OpenFeint CoFounder Jason Citron’s Got $1.1 Million For Phoenix Guild – Bringing Console Gaming To Tablets
Video game developers working at Jason Citron’s startup, Phoenix Guild, will not have the title “Engineer” or “Developer” but each will instead be called “Craftsman.” With this kind of attention paid to the Phoenix Guild company culture, Citron hopes to make a mark on the mobile gaming industry, again.
Now 26, the developer and entrepreneur first made headlines in the gaming community when he cofounded and became CEO of OpenFeint, a ground breaking game studio and social gaming network for iOS and Android. OpenFeint’s social platform offerings connect gamers by providing them with the ability to see leader boards, add friends, and see what other games their friends are playing. Simply by adding lines of code to an app, developers are able to incorporate OpenFeint into their games.
As one of the first iOS app developers offering software in the Apple App Store when it began in 2008, Citron eventually decided to sell OpenFeint to Japanese social network GREE, the receipt showing $104 million. Remaining for five months under GREE ownership at OpenFeint, Citron decided that it was in fact time to wrap it up, take some off to do some traveling, and to think about his next step. It was September 2011.
To What End
A fan of traditional gaming by PCs and consoles, Citron is of the belief that the next revolution in gaming should happen on the tablet and especially that it should happen on the iPad. To this end, Phoenix Guild is in the process of building its A-list team in order to create deeper and more engaging games for the iPad as he feels that most of the games today on the device lack punch.
Citron notes, “There’s still a huge audience of gamers who still play on their PC and consoles. I think its because the games that appeal to these players haven’t really been made on mobile devices.” He goes on to point out: “I look at the market and I see iPhone causual and midcore are having millions and millions of dollars poured into them by GREE, DeNA, TinyCo and all those companies battling it out. The reason I’m picking tablets is because I don’t think most people realize yet that they’re a new platform. The way that you interact with an iPad is so fundamentally different than with an iPhone that it just begs for content that’s more long-form.”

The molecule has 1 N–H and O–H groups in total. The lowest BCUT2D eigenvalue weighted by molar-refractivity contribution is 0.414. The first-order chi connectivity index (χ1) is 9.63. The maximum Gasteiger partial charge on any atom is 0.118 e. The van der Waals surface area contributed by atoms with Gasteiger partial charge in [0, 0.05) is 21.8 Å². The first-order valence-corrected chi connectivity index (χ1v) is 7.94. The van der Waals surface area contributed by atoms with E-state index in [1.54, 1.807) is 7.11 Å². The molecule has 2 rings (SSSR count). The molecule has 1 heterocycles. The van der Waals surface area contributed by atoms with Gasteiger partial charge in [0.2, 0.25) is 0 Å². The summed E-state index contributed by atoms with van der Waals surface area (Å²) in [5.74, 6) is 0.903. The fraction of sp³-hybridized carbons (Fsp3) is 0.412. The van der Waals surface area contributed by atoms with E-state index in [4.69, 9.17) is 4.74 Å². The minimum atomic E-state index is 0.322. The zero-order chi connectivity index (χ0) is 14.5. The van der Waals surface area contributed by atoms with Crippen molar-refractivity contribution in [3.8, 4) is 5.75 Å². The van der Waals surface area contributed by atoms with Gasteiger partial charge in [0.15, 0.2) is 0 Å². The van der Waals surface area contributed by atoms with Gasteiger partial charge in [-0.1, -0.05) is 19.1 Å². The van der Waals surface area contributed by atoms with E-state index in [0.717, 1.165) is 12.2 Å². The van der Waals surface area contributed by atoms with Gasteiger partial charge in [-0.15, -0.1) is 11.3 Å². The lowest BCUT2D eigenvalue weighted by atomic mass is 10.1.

With this in mind, Citron believes the market for the kinds of games his startup will build to be over 1 billion players.
“Post-PC devices are growing faster than any consumer electronics category in history and gaming is the killer app.” says Citron.
Where To Start and Where To Go
While still in the process of hiring and plans to release its first tablet game by the end of the year, Phoenix Guild has already raised $1.1 million from YouWeb, Accel Partners, and General Catalyst Partners. Citron’s aim is take advantage of the time devoted gamers are spending on tablets and show them that equally rich gaming experiences exist on the tablet. While he’s not entirely sure that he’ll able to make converts of the console and PC gamers, he’s surely committed to give it a go with Phoenix Guild.